Lord, I’m in big trouble
Neck-deep and drowning1 Please God, save me.
I’m neck-deep in rising water.
2 I’m sinking in the mud.
There’s no solid ground below.
Deep water swallows me.
I’m about to get drawn under.
3 I’m exhausted from my screaming.
My throat is parched and dry.
My eyes are muddied and failing,
As I wait for God to come.
4 I don’t have enough hairs on my head
To represent people who hate me for no good reason.
These are powerful people telling powerful lies.
And they demand I give back what I never stole.
5 God, you know my weaknesses.
My sinful foul-ups are all-too obvious to you.
6 I pray that the people devoted to you
Won’t be ashamed because of me,
Lord God of Israel’s armies.
I pray that those who seek your help
Won’t feel unworthy because of me,
God of Israel.
7 I’m being disgraced for your sake.
Disgrace is all anyone sees when they look at me.
8 My family doesn’t treat me like family anymore.
My own brothers don’t treat like as a brother.
9 I’m obsessed with your Temple.
People insult me about it all the time.
10 When I pray and fast and cry,
People make fun of me.
11 When I wear the rough fabric of mourning clothes
People make up jokes about it.
12 Gossips sit at the city gate and talk about me.
Drunks sing about me.
Lord, I have a request for you13 I have a request for you, LORD.
You are rich in mercy.
When the time is right,
Show mercy and save me.
14 Don’t leave me sinking into this mudhole.
Don’t let me drown. Rescue me.
Save me from those who hate me.
15 Don’t let the water take me.
Don’t let this mudhole swallow me into the deep.
Don’t bury me in this pit.
16 LORD, you are merciful and good.
Out of your wealth of compassion,
Come to me.
17 I’m devoted to you. Please don’t ignore me.
This is an emergency. Come quickly.
18 I need you to come and rescue me.
Save me from people who would hurt me.
Lord, you know what’s going on19 You know what I’m going through.
You know my humiliation, disgrace, and shame.
You also know the people responsible for it.
20 These insults break my heart.
I needed someone to show sympathy.
Not a chance.
I needed someone to comfort me.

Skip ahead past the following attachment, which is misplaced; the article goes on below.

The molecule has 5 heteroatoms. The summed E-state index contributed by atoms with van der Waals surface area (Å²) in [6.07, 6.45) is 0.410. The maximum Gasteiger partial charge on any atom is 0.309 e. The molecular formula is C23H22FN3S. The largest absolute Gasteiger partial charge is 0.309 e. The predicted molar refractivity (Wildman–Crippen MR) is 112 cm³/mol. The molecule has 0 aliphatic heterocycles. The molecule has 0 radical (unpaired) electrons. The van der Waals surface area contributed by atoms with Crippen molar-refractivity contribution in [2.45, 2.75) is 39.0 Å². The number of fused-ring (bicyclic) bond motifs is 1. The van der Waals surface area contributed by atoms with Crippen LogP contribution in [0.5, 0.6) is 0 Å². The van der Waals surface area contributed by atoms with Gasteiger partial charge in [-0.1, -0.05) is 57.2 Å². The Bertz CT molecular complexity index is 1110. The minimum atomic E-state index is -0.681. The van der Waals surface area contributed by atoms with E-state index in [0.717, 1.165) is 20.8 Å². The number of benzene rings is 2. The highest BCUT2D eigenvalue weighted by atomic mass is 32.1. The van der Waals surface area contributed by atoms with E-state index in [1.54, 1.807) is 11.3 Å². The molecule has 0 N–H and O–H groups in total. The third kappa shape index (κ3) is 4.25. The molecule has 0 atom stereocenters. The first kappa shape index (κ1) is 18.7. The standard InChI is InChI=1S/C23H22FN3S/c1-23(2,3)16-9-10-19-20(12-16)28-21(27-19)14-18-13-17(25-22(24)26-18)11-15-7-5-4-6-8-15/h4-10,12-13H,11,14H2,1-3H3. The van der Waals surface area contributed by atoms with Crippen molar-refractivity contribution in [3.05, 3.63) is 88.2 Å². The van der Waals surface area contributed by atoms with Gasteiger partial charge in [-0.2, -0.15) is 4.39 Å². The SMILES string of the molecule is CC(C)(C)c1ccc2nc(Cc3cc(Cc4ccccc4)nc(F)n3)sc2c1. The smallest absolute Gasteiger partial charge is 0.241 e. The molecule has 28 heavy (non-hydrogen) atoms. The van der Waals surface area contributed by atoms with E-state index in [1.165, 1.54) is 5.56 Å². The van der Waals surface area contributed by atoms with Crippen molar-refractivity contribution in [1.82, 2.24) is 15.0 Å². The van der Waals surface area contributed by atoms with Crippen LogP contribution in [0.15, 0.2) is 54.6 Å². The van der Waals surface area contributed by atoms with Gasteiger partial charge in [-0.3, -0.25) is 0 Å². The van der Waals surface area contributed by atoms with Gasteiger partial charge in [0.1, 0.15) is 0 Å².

Nossir. 21 They seasoned my food with poison.
And they tried to quench my thirst with vinegar.
22 I hope they choke on their food.
And when they eat in peace with their allies,
May their allies choke on it, too.
23 I hope they go blind.
And I hope their twitches go down to the rear
And their fannies won’t stop shaking.
24 Show them your disgust.
Pour it on but good.
Let them feel your anger.
Let them feel the burn.
25 Decimate their camp.
Empty their tents.
26 They terrorize people you already punished.
And they rub it in, joking about the pain you caused.
27 Charge them with every sin they committed.
Don’t let them find their way to your goodness.
28 Scratch their names from of the book of life.
Don’t include them with the names of good people.
I’m hurt. Get me out of here.29 I’m injured and hurting.
Please God, rescue me and take me to safety.
30 I’ll sing your praises, God.
I’ll honor you with thankfulness.
31 The LORD loves thankfulness
More than any barbecue of oxen or bulls.
32 When poor folks discover this
My, will they be happy.
Those of you looking for God
Should take heart and keep up the search.
33 God hears people who need his help.
When his people end up in prison,
he’s not ashamed of them.
34 High and low, earth to sky,
Everyone will praise him.
Ditto seas and every critter in them.
35 God will recapture Jerusalem.
He’ll save the city and build cities throughout Judah.
36 Descendants of his devoted servants will inherit the land.
They will live there and own the land.
The original Hebrew word is shoshannim. It means “lilies,” but not necessarily the flowers. Some scholars say it might refer to lily-shaped trumpets or to some other instruments.
The subtitle wasn’t part of the original psalm. And the possible byline “of David,” isn’t necessarily a byline. The vague phrase could mean the song was written by David, about David, or was inspired by David. Almost half of the psalms are attributed to David in this way, 73 of 150. Ancient Jewish history tells of David playing a lyre and writing songs. For one, he wrote a song of mourning at the battlefield death of King Saul and his sons: “How have the mighty fallen!” (2 Samuel 1:19-27 New American Standard Bible). An ancient Jewish scroll from about the time of Jesus, discovered among the famous Dead Sea Scrolls, reports that David wrote 3,600 songs.
Literally “your house.” Israelite ancestors of the Jewish people worshiped at a tent worship center in David’s day. His son Solomon built the first Jewish Temple, which they put on the top of a ridge in Jerusalem. It’s where the 1,400-year-old Muslim shrine is now, the Dome of the Rock, Jerusalem’s most famous landmark.
People today often wear black when they’re mourning. In Bible times, people wore sackcloth. It was a rough fabric, made from the thick hair of goats or camels. People also wore sackcloth while fasting (skipping meals) during times of prayer that could go on for days.
City gates were popular gathering places where people chatted and merchants sold their products.
The Greek word is rosh. It’s apparently a poisonous plant of some kind. It’s often translated as gall, venom, bitter herb. It’s not something we’d want to serve to most relatives.
The book of life is a metaphor for life itself. Some scholars say there are end-time implications for eternal life, even if the songwriter had no conception of it.
Literally Zion. “Zion” is a term of endearment, and another name for Jerusalem. It’s a bit like “The Big Apple” for New York City, “The City of Love” for Paris, and “Sin City” for Las Vegas, though some wouldn’t call that a term of endearment.
- Sorry, there are currently no questions for this chapter.